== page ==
Thursday 16th February 2012
|Text too small?|
Australia-based insurer AMP's full-year profit fell 11 percent to A$688 million due to the costs of taking over AXA and lower investment returns.
Its preferred underlying profit measure, which removes the takeover costs and some of the impact of volatility in investment markets, rose 20 percent to A$909 million for calendar 2011. The result includes a nine-month contribution from AXA.
Chief executive Craig Dunn said challenging market conditions continue to impact on the business but AMP is well positioned to continue delivering on its growth strategy while maintaining disciplined capital and cost management.
“The new AMP is strong competitively, has a more diversified, balanced mix of business, a powerful domestic franchise and growing opportunities offshore,” Dunn said.
“Our investment in growth initiatives, combined with the benefits of the merger with AXA, has put AMP in a market-leading position in key segments in our target markets,” he said. “The resilience of the business is evident from our growth in banking, risk insurance and new wealth management products, despite the very challenging business conditions.”
Dunn said integrating AXA with AMP is tracking well with full-year run-rate synergies of A$55 million after tax achieved by Dec. 31, exceeding its A$30 million estimate and reflecting earlier-than-expected benefits from supply chain negotiations and the new organisational design.
As well, integration costs to date are lower than anticipated due to the timing of costs incurred. AMP's estimates of overall integration costs at A$310 million after tax and synergies of A$140 million are unchanged, he said.
The New Zealand financial services operations contributed A$76 million to the overall result, up from A$58 million in 2010.
While Europe and other parts of the world are at risk of recession, Australia is in relatively good shape with higher interest rates by global standards, allowing fro greater monetary stimulus if necessary, Dunn said.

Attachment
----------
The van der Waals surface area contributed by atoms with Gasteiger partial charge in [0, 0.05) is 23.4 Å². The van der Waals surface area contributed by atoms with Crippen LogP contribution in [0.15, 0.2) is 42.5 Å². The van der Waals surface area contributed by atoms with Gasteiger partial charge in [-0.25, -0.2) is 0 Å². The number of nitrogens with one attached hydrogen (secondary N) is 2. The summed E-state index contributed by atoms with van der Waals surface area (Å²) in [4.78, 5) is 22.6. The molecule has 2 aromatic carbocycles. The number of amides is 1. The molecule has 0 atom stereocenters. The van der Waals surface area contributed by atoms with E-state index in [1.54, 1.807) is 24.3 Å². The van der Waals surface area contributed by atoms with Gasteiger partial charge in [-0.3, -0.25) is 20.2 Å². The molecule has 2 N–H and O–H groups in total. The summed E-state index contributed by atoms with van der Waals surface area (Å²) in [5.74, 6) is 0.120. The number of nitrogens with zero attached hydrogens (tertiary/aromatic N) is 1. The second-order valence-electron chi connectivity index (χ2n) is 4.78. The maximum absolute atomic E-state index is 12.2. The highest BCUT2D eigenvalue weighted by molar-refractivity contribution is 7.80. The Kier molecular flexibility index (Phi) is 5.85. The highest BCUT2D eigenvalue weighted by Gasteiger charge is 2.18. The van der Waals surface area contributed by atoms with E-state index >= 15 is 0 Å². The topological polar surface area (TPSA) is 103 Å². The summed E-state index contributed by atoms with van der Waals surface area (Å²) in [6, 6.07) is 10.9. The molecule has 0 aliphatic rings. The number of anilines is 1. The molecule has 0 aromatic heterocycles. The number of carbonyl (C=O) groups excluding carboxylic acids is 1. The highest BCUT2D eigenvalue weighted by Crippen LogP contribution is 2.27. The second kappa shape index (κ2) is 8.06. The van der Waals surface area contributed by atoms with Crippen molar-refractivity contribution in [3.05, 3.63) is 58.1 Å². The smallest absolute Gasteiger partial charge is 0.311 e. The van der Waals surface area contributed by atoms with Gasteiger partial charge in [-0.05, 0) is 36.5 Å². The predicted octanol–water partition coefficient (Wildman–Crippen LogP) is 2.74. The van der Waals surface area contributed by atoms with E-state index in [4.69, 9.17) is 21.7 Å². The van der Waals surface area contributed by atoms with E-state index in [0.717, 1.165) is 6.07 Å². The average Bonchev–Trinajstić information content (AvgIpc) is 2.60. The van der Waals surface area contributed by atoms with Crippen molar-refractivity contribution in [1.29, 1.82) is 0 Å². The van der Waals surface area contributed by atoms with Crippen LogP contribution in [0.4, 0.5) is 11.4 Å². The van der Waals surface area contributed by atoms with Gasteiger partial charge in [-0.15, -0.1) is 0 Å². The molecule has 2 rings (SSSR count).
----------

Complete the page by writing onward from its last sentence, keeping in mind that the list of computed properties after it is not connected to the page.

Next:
“Despite the challenging environment, the merged AMP is in a powerful competitive position to deliver on its growth strategy and achieve better outcomes for customers,” he said.
AMP will pay a final dividend of 14 cents per share, down from 15 cents last year, franked to 50 percent. That took the full-year payout to 29 cents from 30 cents the previous year.
The company said the payout ratio for calendar 2011 is 84 percent of underlying profit, near the top of its current target range of between 75 percent and 85 percent.
AMP is lowering this target to between 70 percent and 80 percent of underlying profit because of expected higher capital requirements to meet growth, increasing demand for more capital intensive products and an anticipated increase in regulatory requirements.
The company held A$1.54 billion more in capital at Dec. 31 than the minimum regulatory requirements.
“AMP continues to have a bias towards holding more capital than less, given the current economic environment and ahead of anticipated changes in regulatory capital requirements,” Dunn said.
AMP shares, which trade on both the ASX and NZX exchanges, were down 1 cent at NZ$5.54 on the NZX. That's up from the NZ$4.55 low in September last year but down from the year high at NZ$7.88 in April last year.
No comments yet
Virus’s Spread Puts a Question Mark Over Tokyo Olympics
Stocks Fluctuate as Virus Fear Grips Wall Street
27th February 2020 Morning Report
NZ dollar falls; coronavirus spreads to more countries
Looking to $2,000 gold price: Coronavirus is the straw that broke the camel’s back
Hong Kong Stock Exchange Turns From Tough Year to Trading Boom
Treasury 10-Year Yield Tumbles to Record Low on Haven Demand
U.S. Stocks Plunge, Bonds Surge After CDC Warning
26th February 2020 Morning Report
NZ dollar takes a breather, likely to fall further